(Michael S. Williamson/The Washington Post)

The D.C. Council is back in session and is scheduled to vote on legislation that would limit the late fees landlords can impose on tenants for paying rent late.

The measure would prohibit late fees from exceeding more than 5 percent of the tenant’s monthly rent, making rental late-fee practices more uniform throughout the city.

The council unanimously passed the Rental Housing Late Fee Fairness Amendment Act of 2016 on first vote in July. The council will vote on it for a second time Tuesday, though the bill is subject to changes.

Under the legislation, which applies to all types of rental units, late payments qualify as any amount of rent that is not paid within five days from its due date. The housing provider and tenant must have a written agreement on the late-fee policy.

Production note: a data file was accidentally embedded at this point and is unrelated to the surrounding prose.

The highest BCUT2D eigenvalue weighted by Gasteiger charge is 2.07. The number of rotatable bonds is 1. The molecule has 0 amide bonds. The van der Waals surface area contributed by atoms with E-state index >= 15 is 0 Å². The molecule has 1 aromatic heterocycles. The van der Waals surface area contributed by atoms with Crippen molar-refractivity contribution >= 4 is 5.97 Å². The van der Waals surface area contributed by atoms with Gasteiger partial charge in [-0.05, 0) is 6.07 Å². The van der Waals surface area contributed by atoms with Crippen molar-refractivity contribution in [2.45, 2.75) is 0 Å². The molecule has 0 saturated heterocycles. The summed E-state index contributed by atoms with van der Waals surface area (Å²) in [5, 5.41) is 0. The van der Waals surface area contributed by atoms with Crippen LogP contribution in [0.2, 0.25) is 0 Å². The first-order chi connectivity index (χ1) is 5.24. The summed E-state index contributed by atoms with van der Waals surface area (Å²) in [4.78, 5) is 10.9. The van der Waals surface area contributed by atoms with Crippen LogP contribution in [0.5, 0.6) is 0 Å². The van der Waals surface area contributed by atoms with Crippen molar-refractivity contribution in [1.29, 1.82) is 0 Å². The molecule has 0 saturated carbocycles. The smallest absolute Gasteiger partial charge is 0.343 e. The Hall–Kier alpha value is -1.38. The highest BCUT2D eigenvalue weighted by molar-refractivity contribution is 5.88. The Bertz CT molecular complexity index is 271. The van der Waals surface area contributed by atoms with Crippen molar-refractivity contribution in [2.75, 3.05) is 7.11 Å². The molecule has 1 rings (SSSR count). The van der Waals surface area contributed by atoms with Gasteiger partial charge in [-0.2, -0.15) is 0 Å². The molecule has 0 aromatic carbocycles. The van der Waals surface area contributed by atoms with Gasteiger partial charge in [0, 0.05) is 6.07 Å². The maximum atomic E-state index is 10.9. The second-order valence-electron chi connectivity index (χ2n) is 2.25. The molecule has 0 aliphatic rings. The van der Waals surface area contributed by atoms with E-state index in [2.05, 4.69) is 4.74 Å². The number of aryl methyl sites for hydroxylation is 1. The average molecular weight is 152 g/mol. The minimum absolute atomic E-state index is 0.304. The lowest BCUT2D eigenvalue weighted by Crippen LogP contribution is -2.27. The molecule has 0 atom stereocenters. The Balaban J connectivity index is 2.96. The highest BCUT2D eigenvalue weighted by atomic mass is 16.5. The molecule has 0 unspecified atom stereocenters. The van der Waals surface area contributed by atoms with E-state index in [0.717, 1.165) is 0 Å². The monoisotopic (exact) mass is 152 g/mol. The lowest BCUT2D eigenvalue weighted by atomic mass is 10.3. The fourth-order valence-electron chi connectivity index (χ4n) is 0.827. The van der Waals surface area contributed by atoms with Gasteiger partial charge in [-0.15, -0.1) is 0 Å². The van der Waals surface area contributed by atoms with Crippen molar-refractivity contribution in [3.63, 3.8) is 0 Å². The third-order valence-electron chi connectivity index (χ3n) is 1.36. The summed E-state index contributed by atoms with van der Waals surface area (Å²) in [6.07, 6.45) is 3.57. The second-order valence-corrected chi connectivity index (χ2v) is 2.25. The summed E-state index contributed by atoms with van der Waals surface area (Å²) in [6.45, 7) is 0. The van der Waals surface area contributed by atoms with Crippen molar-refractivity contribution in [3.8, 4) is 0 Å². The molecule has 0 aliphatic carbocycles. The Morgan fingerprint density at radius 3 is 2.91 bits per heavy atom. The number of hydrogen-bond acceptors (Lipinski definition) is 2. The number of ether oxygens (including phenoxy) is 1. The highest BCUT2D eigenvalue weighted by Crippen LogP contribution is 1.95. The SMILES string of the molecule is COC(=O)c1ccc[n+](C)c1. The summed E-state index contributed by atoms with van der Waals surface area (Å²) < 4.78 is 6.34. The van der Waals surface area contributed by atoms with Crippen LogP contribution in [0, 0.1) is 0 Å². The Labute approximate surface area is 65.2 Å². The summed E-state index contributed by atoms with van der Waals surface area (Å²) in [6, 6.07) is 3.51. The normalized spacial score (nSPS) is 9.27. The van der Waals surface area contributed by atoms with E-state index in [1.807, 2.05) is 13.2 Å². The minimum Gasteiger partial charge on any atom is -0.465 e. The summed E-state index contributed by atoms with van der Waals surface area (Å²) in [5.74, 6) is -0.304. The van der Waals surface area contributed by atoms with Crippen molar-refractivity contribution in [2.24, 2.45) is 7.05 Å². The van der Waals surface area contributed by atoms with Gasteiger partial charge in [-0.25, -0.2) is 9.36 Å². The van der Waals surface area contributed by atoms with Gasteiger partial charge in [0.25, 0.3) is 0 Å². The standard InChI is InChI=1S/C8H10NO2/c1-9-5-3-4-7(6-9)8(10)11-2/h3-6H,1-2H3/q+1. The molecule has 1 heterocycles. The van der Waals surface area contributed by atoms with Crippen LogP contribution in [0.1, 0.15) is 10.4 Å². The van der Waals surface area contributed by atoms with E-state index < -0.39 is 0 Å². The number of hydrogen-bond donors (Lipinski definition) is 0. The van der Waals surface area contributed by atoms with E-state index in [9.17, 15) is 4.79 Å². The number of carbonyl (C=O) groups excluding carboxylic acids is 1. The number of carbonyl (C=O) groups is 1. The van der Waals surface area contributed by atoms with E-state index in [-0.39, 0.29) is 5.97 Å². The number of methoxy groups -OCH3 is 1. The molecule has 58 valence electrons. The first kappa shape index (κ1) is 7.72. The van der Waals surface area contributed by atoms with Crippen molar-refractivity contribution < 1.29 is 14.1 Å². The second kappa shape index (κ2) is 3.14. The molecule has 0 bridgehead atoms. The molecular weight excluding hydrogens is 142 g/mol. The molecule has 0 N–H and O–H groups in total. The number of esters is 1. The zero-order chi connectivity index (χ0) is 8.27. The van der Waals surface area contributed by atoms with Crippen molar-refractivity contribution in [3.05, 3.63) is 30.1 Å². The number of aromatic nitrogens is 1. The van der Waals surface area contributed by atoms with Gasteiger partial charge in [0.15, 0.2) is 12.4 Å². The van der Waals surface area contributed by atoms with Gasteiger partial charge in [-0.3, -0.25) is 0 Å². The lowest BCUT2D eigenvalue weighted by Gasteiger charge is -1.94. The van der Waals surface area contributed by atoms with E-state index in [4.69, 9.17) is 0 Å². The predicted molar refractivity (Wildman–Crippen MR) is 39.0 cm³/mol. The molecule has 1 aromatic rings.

The legislation, in part, would ensure that landlords could not use exorbitant fees to kick out tenants and that late fees cannot build up, begetting even more late fees.

“This needed bill will provide over 156,217 rental units whether or not under rent control with new protections against unscrupulous landlords and outrageous late fees when they fall behind on their monthly rental payments,” council member Anita Bonds (D-At Large), who introduced the legislation, said in a statement.

If passed, Washington — a city known to have renter-friendly laws — would join states such as Maine and Maryland in protecting tenants from late fees that exceed 5 percent of monthly rent.